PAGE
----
Surgical Checklists Can Prevent Surgical Errors
In 2009, the World Health Organization (WHO) introduced its Surgical Safety Checklist, a patient tool designed to improve safety and reduce the incidence of errors and complications. Since its introduction, scientific evidence has supported the use of checklists as a component of patient care. While the WHO checklist has not been universally implemented, a study published in the April 2011 edition of the Annals of Surgery proves the promise of the process.
In trying to improve patient outcomes and reduce the risk of medical malpractice, the Surgical Patient Safety System (SURPASS) checklist was developed. Considering relevant literature and validated observations in the field of surgery, SURPASS covers the entire surgical pathway from admission to discharge. In their study, Dr. Eefje N. de Vries and others reviewed medical malpractice claim data from the largest Dutch insurance company. Evaluating surgical complications and outcomes, the researchers concluded that had the SURPASS checklist been used, 40 percent of deaths and 29 percent of incidents leading to permanent damage could have been prevented.
The 18-page SURPASS checklist consists of more than just patient data. Among the categories in the comprehensive list are a reference of complications, medical personnel-specific completion percentages, location-specific tasks and questions that cover staff as well as patient interactions.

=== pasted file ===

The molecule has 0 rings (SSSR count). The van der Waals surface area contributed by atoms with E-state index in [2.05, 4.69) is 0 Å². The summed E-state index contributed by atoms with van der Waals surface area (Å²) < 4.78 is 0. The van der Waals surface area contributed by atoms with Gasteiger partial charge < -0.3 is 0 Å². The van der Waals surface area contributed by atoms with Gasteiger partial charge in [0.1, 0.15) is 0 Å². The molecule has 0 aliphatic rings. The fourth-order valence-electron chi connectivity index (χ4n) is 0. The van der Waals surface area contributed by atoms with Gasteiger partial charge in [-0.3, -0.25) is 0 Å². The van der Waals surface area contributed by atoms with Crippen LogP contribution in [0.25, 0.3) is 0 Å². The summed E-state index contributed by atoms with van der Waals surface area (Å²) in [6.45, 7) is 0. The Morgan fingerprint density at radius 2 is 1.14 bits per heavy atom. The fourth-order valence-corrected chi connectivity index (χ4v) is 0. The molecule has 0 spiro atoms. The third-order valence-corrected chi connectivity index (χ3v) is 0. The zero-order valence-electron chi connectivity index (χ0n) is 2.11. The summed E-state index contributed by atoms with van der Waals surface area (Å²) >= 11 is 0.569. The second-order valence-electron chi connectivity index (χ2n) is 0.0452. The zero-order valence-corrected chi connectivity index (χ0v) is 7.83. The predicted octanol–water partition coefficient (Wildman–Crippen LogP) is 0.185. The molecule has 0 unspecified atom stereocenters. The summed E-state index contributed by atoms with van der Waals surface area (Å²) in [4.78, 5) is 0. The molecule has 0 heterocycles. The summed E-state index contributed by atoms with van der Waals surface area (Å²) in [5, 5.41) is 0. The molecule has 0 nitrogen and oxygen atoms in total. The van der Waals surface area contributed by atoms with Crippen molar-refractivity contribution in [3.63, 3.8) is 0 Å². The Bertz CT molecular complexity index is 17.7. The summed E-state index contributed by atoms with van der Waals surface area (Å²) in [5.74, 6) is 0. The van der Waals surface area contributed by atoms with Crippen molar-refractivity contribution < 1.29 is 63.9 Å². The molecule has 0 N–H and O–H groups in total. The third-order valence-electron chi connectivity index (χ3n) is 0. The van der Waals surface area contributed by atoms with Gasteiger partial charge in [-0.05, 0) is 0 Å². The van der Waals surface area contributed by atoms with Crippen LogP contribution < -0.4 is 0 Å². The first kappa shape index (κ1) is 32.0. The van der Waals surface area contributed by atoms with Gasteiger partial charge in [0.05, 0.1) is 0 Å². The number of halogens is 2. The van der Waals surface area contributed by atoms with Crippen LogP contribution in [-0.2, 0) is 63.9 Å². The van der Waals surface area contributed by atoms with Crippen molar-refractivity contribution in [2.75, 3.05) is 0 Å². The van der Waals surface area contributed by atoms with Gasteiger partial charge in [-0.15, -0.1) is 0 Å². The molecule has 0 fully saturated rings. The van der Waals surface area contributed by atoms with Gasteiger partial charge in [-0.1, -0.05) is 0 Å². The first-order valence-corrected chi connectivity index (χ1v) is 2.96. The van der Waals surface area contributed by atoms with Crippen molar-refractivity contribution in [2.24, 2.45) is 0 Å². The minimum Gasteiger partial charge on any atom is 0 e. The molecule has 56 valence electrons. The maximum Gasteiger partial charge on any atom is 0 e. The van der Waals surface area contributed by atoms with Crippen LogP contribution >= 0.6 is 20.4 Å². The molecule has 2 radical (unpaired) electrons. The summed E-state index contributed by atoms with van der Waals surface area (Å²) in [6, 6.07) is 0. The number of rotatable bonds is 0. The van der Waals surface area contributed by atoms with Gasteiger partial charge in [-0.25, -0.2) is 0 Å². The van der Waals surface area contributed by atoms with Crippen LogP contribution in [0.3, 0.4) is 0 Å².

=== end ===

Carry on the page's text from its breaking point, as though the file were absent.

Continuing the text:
Beyond checklists, the number of medical errors can be reduced in other ways. Experts believe that greater patient involvement is one such way. Becoming educated on medications and methods, researching facilities and seeking clarity on post-operative or discharge instructions are just some of the ways by which a patient can protect himself or herself.
While a last resort in some cases, surgery is often the only procedure that can alleviate disabilities, repair injuries and reduce the risk of death. However, medical errors can cause even worse complications than the intended intervention was meant to treat. Patients should be aware that when adverse medical events occur, they have the right to seek damages for medical expenses, wage loss, reductions in quality of life and pain and suffering.
Five to 10 surgical errors occur daily in the United States. Surgical complications or error incidents can result in permanent injury, infection, increased medical costs and even death. While surgical intervention is a very common therapy, medical professionals and facilities should seek a means to reduce the chance of human errors that result in human losses. Checklists and other methods will only help in this mission.